A key contractor involved in the troubled cleanup at the former Hanford, Wash., nuclear weapons complex admitted Tuesday that it had engaged in criminal time card fraud and agreed to pay $18.5 million to settle the allegations. The project, which involves construction of a $13.4-billion treatment plant to process highly radioactive bomb waste, is years behind schedule, has exceeded its original cost estimate and is paralyzed by technical issues that have halted the work. The problems, however, have not dimmed political support for the project, given the threat that about 56 million gallons of radioactive sludge at the site could eventually leak and reach the nearby Columbia River.
NEWS
June 29, 2012 | By Lisa Mascaro
WASHINGTON-- Sidestepping a new debate over the nuclear waste repository at Yucca Mountain, the Senate confirmed two of President Obama's nominees to the beleaguered Nuclear Regulatory Commission - including a critic of the proposed waste dump in Nevada who will become the panel's new chair. The Senate on Friday confirmed Allison Macfarlane, a geologist who has raised questions about the viability of the site 90 miles north of Las Vegas, despite earlier opposition to her nomination from some Republicans.
NEWS
May 21, 2012 | By Lisa Mascaro
WASHINGTON -- The chairman of the Nuclear Regulatory Commission who was championed by watchdogs for his cautious approach to nuclear power but criticized by Republicans in Congress for an overly hard-charging style has announced he will step down. Gregory Jaczko, who led the commission's efforts to protect Americans in Japan during the nuclear crisis at Fukushima and played a key role in fighting the nuclear waste repository at Yucca Mountain as a former top aide to Sen. Harry Reid (D-Nev.)
CALIFORNIA | LOCAL
November 26, 2011 | By Tony Barboza, Los Angeles Times
A state ballot initiative proposed for next fall would force California's two nuclear power plants to immediately shut down, causing rolling blackouts, spikes in electricity rates and billions of dollars in economic losses each year, a nonpartisan analyst has found. The report by the Legislative Analyst's Office says the shutdown of San Onofre in northern San Diego County and Diablo Canyon in San Luis Obispo County would disrupt one of the state's most reliable power sources and have profound effects on government and the economy.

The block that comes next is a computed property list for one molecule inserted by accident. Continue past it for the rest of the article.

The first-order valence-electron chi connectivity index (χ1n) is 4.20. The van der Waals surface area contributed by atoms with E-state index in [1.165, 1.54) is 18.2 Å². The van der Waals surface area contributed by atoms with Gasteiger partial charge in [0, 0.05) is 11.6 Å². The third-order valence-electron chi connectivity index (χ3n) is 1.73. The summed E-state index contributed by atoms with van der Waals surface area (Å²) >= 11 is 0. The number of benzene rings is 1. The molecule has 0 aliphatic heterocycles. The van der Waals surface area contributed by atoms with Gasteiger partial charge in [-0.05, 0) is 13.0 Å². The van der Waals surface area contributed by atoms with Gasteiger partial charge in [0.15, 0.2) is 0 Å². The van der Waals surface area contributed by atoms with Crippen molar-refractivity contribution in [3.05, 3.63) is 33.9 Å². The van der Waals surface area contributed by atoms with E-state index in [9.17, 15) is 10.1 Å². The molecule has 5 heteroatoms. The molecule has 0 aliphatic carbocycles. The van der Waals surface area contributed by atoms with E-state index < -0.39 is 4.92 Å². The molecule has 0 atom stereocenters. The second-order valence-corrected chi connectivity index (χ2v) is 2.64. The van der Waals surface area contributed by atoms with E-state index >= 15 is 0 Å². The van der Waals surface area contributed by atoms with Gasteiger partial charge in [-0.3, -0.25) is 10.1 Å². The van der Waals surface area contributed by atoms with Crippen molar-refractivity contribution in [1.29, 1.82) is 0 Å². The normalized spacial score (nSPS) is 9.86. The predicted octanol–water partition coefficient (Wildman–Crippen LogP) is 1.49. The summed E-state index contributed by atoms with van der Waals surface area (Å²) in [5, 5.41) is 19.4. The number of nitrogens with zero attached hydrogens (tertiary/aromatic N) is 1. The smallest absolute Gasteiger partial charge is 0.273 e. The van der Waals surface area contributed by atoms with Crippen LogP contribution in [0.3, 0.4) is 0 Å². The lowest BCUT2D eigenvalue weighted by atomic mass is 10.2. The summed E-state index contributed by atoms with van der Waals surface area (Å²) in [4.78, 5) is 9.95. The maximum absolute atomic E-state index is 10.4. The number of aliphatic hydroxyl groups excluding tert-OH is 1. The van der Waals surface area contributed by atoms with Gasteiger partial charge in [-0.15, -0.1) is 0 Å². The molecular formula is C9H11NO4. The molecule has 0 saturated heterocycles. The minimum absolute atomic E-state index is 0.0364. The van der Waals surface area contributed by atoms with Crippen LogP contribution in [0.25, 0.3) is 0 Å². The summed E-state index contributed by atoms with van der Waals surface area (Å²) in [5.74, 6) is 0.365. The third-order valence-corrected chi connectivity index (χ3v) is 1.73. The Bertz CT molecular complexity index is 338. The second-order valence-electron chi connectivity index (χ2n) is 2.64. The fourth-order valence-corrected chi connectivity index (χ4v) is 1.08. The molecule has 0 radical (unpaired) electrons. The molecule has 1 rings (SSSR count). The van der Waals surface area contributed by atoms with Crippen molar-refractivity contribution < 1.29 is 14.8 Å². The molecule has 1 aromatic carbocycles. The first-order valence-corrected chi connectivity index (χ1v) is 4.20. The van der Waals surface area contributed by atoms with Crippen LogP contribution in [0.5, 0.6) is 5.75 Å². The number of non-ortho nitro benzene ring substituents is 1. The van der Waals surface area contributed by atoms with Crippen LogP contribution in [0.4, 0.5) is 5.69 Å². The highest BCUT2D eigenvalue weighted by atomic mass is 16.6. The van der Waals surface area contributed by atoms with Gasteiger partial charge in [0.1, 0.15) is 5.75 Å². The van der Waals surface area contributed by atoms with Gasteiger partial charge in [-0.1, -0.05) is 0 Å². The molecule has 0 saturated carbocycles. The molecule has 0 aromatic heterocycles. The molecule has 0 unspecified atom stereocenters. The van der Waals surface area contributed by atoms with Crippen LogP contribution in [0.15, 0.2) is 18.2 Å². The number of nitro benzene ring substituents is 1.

WORLD
September 12, 2011 | By Rene Lynch, Los Angeles Times
No radioactive leaks have been found following an explosion Monday at a nuclear-waste facility in southern France that killed one person and injured four others — including one person who was left with serious burns. None of the injured were exposed to radiation, and the cause of the blast remains unknown, according to a statement from France's Nuclear Safety Authority. The explosion was said to be under control within an hour of the blast that occurred shortly about 12:37 p.m. The explosion took place within an industrial oven used at the nuclear-waste processing facility called Centraco.
NATIONAL
August 14, 2011 | By Ralph Vartabedian, Los Angeles Times
The Energy Department has asserted that Bechtel Corp. underplayed safety risks from equipment it is installing at the nation's largest nuclear waste cleanup project, according to government records. A federal engineering review team found in late July that Bechtel's safety evaluation of key equipment at the plant at the Hanford site in Washington state was incomplete and that "the risks are more serious" than Bechtel acknowledged when it sought approval to continue with construction, the documents say. Senior scientists at the site said in emails obtained by The Times that Bechtel's designs for tanks and mixing equipment are flawed, representing such a massive risk that work should be stopped on that part of the construction project.